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I think that there has been less oakiness in Cal. chard, at least that's what I read. I rarely drink this type of wine.    Old world wines haven't changed much, so far as I can tell (you mention Italians, for example).  A beautiful white Burgundy is still a beautiful white Burgundy.

What has changed the most in the world of wine is the breadth of choices and the increase in consumption.  Winemaking techniques have modernized and improved.  New worthy wine regions are emerging.  Sparking wine from England?  Quality wine from Greece?  Unheard of when I started drinking wine in earnest around 45 years ago.

Last edited by irwin

I didn’t start drinking and enjoying CdP until 2008 or so, and by that time most new releases were supposedly much riper and more fruit-forward than before. Several of the lovely gents in the TWC are in the camp that seemingly turned their backs on the region. Maybe one of them will chime in. I’m still waiting for VinT to ship me all of his Beaucastel. It is my birthday month after all.

@irwin posted:

I think another thing which has changed is that in the old days you rarely saw a wine with over 13.5% alcohol.  Now, 14, 14.5 and even 15% are not that uncommon.  (Earthquake Petit Syrah 2016 has 15.5% alcohol!)

@mneeley490 posted:

Bingo.

This... BUT, things aren't static.

10, 15 years ago high octane CA Pinot was all the rage.  Martinellis were well over 15%.  I forget what Kosta Brownes were, but up there.  And, as importantly, everything was just tremendous fruit.  Everything at a "high end" CA Pinot tasting was an absolute fruit bomb.  I'm sure those wineries are still doing well.  But, wineries like Anthill, Tyler, Rhys and Cobb are now also thriving and supporting a more balanced and elegant version of CA Pinot that wasn't really even a part of the discussion 12 years ago.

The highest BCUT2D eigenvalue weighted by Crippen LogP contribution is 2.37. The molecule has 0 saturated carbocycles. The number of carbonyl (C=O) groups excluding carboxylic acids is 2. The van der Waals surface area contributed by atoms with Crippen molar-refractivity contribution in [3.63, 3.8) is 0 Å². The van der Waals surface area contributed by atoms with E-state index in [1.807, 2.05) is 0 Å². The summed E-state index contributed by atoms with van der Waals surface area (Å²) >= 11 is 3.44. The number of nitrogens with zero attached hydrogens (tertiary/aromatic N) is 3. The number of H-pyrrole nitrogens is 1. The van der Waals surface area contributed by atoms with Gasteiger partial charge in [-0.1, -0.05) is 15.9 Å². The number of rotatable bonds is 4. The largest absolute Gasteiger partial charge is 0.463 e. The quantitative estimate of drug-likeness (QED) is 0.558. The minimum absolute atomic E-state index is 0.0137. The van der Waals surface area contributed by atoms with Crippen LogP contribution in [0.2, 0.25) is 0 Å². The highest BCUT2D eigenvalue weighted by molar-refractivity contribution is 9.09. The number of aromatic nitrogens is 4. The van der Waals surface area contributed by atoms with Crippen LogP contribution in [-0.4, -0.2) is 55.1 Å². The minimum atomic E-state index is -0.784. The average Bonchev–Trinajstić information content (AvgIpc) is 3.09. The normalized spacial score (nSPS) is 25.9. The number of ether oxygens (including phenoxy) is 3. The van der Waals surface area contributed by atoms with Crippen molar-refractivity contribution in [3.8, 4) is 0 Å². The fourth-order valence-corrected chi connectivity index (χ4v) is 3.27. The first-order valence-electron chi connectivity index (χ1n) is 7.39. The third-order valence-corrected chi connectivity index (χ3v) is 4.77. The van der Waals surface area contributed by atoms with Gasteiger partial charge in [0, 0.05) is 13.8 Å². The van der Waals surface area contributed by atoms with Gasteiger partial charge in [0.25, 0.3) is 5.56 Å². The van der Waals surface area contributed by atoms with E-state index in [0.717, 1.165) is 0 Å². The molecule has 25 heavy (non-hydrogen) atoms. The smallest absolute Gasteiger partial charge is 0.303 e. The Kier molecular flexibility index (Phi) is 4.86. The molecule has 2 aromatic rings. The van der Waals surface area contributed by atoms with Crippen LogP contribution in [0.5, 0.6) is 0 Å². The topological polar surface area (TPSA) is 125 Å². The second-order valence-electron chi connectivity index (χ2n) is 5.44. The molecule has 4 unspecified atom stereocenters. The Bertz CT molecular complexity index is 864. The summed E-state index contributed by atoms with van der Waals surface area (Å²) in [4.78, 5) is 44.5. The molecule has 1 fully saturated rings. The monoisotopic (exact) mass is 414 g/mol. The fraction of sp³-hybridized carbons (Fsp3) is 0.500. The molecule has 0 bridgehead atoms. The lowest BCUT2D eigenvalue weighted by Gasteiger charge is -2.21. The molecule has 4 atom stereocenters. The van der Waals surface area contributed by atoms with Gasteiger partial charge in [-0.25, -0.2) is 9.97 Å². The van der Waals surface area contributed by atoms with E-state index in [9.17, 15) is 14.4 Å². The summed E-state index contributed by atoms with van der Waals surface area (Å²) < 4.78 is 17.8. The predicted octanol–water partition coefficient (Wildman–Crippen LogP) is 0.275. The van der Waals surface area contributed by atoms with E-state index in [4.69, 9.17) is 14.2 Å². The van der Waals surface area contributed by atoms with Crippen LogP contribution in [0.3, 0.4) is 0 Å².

@billhike posted:

I didn’t start drinking and enjoying CdP until 2008 or so, and by that time most new releases were supposedly much riper and more fruit-forward than before. Several of the lovely gents in the TWC are in the camp that seemingly turned their backs on the region. Maybe one of them will chime in. I’m still waiting for VinT to ship me all of his Beaucastel. It is my birthday month after all.

Uh oh...I liquidated my Beau collection about four years ago.

I haven't purchased a single CdP since.

@winetarelli posted:

This... BUT, things aren't static.

10, 15 years ago high octane CA Pinot was all the rage.  Martinellis were well over 15%.  I forget what Kosta Brownes were, but up there.  And, as importantly, everything was just tremendous fruit.  Everything at a "high end" CA Pinot tasting was an absolute fruit bomb.  I'm sure those wineries are still doing well.  But, wineries like Anthill, Tyler, Rhys and Cobb are now also thriving and supporting a more balanced and elegant version of CA Pinot that wasn't really even a part of the discussion 12 years ago.

Doesnt rhys sit in the mid 14s?

Littorai always was part of the discussion, they're in the 13% range

@g-man posted:

Doesnt rhys sit in the mid 14s?

Littorai always was part of the discussion, they're in the 13% range

Can’t say about all the Rhys, but most (maybe all) of the ones I’ve had have definitely been below 14. Some below 13. (I was also using abv to indicate a more old-world sensibility, as opposed to the more bombastic character of certain other producers’ wines.) If it matters, I go after the various Santa Cruz Mountains bottlings.

You’re right about Littorai; for whatever reason, they just never showed up at the Pinot tastings I went to in the mid-late ‘00s.

Last edited by winetarelli

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